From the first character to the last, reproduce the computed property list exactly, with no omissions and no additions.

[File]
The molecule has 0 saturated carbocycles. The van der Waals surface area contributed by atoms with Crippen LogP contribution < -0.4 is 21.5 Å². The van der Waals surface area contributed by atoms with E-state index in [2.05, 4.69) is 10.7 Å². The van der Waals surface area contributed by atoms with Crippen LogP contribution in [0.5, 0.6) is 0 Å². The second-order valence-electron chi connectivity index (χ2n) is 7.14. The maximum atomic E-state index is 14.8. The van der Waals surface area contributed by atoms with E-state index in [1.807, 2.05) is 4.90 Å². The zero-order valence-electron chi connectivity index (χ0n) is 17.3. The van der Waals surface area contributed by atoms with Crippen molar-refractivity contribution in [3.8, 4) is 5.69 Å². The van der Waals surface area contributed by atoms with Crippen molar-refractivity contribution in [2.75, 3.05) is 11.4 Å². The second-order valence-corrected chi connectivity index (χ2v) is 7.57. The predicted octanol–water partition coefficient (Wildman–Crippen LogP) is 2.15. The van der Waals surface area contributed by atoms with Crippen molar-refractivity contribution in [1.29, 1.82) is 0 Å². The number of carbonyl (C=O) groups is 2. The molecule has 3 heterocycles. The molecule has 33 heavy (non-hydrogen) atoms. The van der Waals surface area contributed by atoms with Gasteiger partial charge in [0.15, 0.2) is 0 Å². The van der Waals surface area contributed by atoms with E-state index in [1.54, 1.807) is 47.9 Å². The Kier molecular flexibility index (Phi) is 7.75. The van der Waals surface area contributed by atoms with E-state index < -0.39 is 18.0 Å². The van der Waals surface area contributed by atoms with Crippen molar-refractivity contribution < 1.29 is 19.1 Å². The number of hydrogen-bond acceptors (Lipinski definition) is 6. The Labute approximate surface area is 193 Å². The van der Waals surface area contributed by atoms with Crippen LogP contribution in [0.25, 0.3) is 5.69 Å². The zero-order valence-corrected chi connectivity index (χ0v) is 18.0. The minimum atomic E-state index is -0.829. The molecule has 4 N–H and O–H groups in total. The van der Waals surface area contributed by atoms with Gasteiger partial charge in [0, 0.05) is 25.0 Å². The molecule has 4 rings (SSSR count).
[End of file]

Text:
The molecule has 0 saturated carbocycles. The van der Waals surface area contributed by atoms with Crippen LogP contribution < -0.4 is 21.5 Å². The van der Waals surface area contributed by atoms with E-state index in [2.05, 4.69) is 10.7 Å². The van der Waals surface area contributed by atoms with Crippen LogP contribution in [0.5, 0.6) is 0 Å². The second-order valence-electron chi connectivity index (χ2n) is 7.14. The maximum atomic E-state index is 14.8. The van der Waals surface area contributed by atoms with E-state index in [1.807, 2.05) is 4.90 Å². The zero-order valence-electron chi connectivity index (χ0n) is 17.3. The van der Waals surface area contributed by atoms with Crippen molar-refractivity contribution in [3.8, 4) is 5.69 Å². The van der Waals surface area contributed by atoms with Crippen molar-refractivity contribution in [2.75, 3.05) is 11.4 Å². The second-order valence-corrected chi connectivity index (χ2v) is 7.57. The predicted octanol–water partition coefficient (Wildman–Crippen LogP) is 2.15. The van der Waals surface area contributed by atoms with Crippen molar-refractivity contribution in [1.29, 1.82) is 0 Å². The number of carbonyl (C=O) groups is 2. The molecule has 3 heterocycles. The molecule has 33 heavy (non-hydrogen) atoms. The van der Waals surface area contributed by atoms with Gasteiger partial charge in [0.15, 0.2) is 0 Å². The van der Waals surface area contributed by atoms with E-state index in [1.54, 1.807) is 47.9 Å². The Kier molecular flexibility index (Phi) is 7.75. The van der Waals surface area contributed by atoms with E-state index < -0.39 is 18.0 Å². The van der Waals surface area contributed by atoms with Crippen molar-refractivity contribution < 1.29 is 19.1 Å². The number of hydrogen-bond acceptors (Lipinski definition) is 6. The Labute approximate surface area is 193 Å². The van der Waals surface area contributed by atoms with Crippen LogP contribution in [0.25, 0.3) is 5.69 Å². The zero-order valence-corrected chi connectivity index (χ0v) is 18.0. The minimum atomic E-state index is -0.829. The molecule has 4 N–H and O–H groups in total. The van der Waals surface area contributed by atoms with Gasteiger partial charge in [0, 0.05) is 25.0 Å². The molecule has 4 rings (SSSR count).